Nursing Ethics and Medical Futility on Organ Transplant
The first successful organ transplant was undertaken in 1954 between two identical twins. Since then organ transplant has become one of the most important procedures to treat diseases that are otherwise considered untreatable. Organ transplantation provides patients with a gift of life when vital organs fail. Organ transplant requires other people – to dead or alive – to donate organs to the organ recipient. However, the organs available cannot meet the demand. This has led to a significant increase in waiting list for organ transplants. However, organ transplant faces several ethical issues that the medical profession has to tackle. Prior to discussing the ethical issues surrounding organ transplant, it is vital to provide a concise definition of organ transplant. Organ transplant refers to a surgical operation where a failed or damaged organ in a human is removed and replaced with a new organ. An organ refers to a body of specialized cells and tissues that perform a certain function within the body collaboratively. Some of the major organs in a human body include heart, eyes, kidney, liver, and skin. A graft is similar to an organ transplant. However, in grafting, a certain tissue is surgically re-implanted to replace certain tissues within an organ. Therefore, grafting does not involve the surgical removal of a whole organ. It is not possible to transplant all organs.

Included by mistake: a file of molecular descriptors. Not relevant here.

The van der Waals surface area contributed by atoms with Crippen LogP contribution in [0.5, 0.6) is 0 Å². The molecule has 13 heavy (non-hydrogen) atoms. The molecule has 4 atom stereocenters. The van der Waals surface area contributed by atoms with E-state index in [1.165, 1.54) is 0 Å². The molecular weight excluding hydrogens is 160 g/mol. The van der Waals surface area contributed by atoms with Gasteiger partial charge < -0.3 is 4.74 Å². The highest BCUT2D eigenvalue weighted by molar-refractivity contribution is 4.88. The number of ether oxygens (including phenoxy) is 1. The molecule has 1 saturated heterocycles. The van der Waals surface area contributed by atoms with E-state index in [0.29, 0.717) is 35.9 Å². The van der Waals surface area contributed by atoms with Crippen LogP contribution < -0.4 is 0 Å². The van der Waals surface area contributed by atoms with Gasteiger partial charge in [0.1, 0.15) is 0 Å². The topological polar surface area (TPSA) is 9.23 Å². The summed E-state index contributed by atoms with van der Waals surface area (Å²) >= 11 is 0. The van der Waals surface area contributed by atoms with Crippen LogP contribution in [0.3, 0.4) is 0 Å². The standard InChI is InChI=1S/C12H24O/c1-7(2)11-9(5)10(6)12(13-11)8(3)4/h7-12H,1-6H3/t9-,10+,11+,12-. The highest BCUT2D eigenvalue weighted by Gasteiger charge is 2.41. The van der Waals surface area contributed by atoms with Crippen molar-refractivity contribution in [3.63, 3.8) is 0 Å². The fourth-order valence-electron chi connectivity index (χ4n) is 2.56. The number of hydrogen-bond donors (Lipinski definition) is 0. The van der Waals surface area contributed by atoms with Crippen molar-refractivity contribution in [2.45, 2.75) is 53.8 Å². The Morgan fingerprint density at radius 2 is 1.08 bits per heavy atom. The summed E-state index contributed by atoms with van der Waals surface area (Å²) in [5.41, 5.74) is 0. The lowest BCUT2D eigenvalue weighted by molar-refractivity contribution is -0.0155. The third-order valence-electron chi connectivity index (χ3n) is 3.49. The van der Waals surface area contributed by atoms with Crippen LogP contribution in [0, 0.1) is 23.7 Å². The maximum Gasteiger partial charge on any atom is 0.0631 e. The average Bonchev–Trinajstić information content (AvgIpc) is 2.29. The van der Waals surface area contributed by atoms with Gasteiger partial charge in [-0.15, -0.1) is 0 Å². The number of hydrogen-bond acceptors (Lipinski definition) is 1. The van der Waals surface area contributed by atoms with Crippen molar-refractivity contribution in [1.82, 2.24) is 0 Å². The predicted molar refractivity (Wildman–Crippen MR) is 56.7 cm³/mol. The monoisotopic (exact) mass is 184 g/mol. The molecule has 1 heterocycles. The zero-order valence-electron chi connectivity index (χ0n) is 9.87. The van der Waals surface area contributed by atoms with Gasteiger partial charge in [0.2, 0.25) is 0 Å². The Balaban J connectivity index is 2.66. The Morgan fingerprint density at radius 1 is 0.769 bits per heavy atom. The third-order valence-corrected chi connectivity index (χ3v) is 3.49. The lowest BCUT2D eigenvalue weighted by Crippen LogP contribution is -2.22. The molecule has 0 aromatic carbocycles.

Shortage of Organs
The major ethical dilemma on organ transplantation comes from the shortage of available organs. Therefore, not all people who need an organ transplant ultimately ends up getting on. According to the United Network for Sharing (UNOS) website (www.unos.org), the U.S. has more than 80,000 people who are waiting for organs.
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